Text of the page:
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An Afghan refugee girl holds her younger sister in an area where Pakistani health workers are searching for children that need vaccination against polio, on the outskirts of Islamabad, Pakistan, Feb. 26, 2014.
Muhammed Muheisen—AP

The global population of people who were forced to flee their homes has exceeded 50 million­­, according to the United Nations — levels not seen since comprehensive record-keeping began in 1989.

The United Nations High Commissioner for Refugees released its annual Global Trends report Friday, aggregating data from governments and outside organizations. The report says 51.2 million people were forcibly displaced from their homes at the end of 2013. The U.N. formally considers 16.7 million of them to be refugees, while another 33.3 million are internally displaced persons who’ve fled their homes but not left their country of origin. Yet another 1.2 million of them are currently seeking asylum.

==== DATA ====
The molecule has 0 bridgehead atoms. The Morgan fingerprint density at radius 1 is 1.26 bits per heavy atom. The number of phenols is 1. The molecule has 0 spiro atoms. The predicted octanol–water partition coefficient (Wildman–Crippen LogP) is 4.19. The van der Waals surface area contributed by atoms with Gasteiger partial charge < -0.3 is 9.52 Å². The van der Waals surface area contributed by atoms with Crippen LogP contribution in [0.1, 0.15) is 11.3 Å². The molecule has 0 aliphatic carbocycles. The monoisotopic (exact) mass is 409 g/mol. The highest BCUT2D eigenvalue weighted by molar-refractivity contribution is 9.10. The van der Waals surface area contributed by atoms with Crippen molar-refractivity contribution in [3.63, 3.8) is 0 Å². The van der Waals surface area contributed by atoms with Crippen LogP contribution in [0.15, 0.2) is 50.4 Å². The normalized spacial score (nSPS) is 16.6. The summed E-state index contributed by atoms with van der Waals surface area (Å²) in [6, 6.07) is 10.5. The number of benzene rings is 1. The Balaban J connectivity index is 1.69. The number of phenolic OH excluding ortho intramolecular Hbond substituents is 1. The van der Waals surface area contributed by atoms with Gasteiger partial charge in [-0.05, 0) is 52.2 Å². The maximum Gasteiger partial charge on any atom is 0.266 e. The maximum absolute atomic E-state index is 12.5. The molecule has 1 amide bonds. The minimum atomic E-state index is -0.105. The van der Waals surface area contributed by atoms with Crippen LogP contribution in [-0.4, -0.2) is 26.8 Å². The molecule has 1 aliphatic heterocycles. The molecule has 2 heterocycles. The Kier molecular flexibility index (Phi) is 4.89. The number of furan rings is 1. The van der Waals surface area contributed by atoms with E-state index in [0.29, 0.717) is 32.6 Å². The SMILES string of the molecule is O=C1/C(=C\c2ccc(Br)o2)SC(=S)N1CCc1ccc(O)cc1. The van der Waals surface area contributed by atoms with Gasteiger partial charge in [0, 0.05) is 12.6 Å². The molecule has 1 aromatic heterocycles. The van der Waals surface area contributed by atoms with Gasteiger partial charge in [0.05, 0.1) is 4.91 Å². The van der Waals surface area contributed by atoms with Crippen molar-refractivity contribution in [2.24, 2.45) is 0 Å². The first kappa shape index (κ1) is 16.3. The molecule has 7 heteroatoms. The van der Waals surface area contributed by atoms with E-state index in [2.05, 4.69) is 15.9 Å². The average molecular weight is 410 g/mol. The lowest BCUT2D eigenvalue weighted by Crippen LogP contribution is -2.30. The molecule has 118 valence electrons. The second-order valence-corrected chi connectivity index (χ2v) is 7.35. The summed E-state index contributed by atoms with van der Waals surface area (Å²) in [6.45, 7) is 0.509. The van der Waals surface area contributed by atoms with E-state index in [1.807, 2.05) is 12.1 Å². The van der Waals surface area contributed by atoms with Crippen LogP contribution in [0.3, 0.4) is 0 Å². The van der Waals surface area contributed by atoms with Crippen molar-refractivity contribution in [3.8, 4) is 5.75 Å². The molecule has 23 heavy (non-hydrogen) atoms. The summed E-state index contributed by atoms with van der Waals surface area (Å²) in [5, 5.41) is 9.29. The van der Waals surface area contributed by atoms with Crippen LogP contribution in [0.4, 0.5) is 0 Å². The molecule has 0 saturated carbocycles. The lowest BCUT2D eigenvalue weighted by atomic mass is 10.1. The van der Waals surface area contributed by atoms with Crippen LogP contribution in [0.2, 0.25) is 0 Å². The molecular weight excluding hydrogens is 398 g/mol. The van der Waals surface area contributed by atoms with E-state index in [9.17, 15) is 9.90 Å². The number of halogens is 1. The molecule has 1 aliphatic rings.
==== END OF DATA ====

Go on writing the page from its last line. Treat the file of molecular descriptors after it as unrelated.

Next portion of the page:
“We are seeing here the immense costs of not ending wars, of failing to resolve or prevent conflict,” U.N. High Commissioner for Refugees António Guterres said Friday, which is also World Refugee Day. “Peace is today dangerously in deficit.”

Many of today’s refugees have fled the ongoing conflict in Syria, which has produced 2.5 million refugees and another 6.5 million displaced persons who lack formal refugee status. Those who have fled Syria, along with Afghanistan and Somalia, account for over half the total number of displaced people.

The UNHCR’s plan to accommodate the increasing influx of Syrian refugees calls on countries to admit up to 30,000 refugees for resettlement by the end of 2014, its report says. So far, 21 countries have agreed to the UNHCR idea and pledged to admit more Syrians. The United States has promised to accept an open-ended number of people in need.

Despite the record number of displaced people, many countries continue to keep their doors open. Iran, Pakistan, and Lebanon hosted the largest number of refugees in 2013, according to the UN.

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